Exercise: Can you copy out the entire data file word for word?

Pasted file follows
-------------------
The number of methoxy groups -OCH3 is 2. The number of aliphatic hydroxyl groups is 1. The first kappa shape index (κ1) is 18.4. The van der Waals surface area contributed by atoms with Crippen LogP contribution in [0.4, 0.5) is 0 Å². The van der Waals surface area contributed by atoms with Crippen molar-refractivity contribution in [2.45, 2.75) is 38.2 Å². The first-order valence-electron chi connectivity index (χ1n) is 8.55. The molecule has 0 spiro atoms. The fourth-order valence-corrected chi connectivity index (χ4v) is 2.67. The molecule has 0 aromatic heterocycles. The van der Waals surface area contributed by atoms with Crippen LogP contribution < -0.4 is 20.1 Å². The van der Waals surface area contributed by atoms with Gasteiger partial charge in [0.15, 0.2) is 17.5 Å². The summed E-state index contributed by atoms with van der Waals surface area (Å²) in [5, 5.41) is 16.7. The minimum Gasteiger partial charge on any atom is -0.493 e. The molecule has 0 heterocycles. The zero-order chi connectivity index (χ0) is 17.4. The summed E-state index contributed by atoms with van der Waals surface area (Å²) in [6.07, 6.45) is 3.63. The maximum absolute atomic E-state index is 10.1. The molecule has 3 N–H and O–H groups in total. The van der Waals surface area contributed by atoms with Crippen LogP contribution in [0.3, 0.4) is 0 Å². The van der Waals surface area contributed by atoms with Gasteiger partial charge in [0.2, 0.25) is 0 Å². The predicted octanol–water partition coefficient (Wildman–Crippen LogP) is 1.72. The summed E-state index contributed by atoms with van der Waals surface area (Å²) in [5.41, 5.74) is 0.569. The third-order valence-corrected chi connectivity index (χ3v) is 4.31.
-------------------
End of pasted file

The number of methoxy groups -OCH3 is 2. The number of aliphatic hydroxyl groups is 1. The first kappa shape index (κ1) is 18.4. The van der Waals surface area contributed by atoms with Crippen LogP contribution in [0.4, 0.5) is 0 Å². The van der Waals surface area contributed by atoms with Crippen molar-refractivity contribution in [2.45, 2.75) is 38.2 Å². The first-order valence-electron chi connectivity index (χ1n) is 8.55. The molecule has 0 spiro atoms. The fourth-order valence-corrected chi connectivity index (χ4v) is 2.67. The molecule has 0 aromatic heterocycles. The van der Waals surface area contributed by atoms with Crippen LogP contribution < -0.4 is 20.1 Å². The van der Waals surface area contributed by atoms with Gasteiger partial charge in [0.15, 0.2) is 17.5 Å². The summed E-state index contributed by atoms with van der Waals surface area (Å²) in [5, 5.41) is 16.7. The minimum Gasteiger partial charge on any atom is -0.493 e. The molecule has 0 heterocycles. The zero-order chi connectivity index (χ0) is 17.4. The summed E-state index contributed by atoms with van der Waals surface area (Å²) in [6.07, 6.45) is 3.63. The maximum absolute atomic E-state index is 10.1. The molecule has 3 N–H and O–H groups in total. The van der Waals surface area contributed by atoms with Crippen LogP contribution in [0.3, 0.4) is 0 Å². The van der Waals surface area contributed by atoms with Gasteiger partial charge in [0.2, 0.25) is 0 Å². The predicted octanol–water partition coefficient (Wildman–Crippen LogP) is 1.72. The summed E-state index contributed by atoms with van der Waals surface area (Å²) in [5.41, 5.74) is 0.569. The third-order valence-corrected chi connectivity index (χ3v) is 4.31.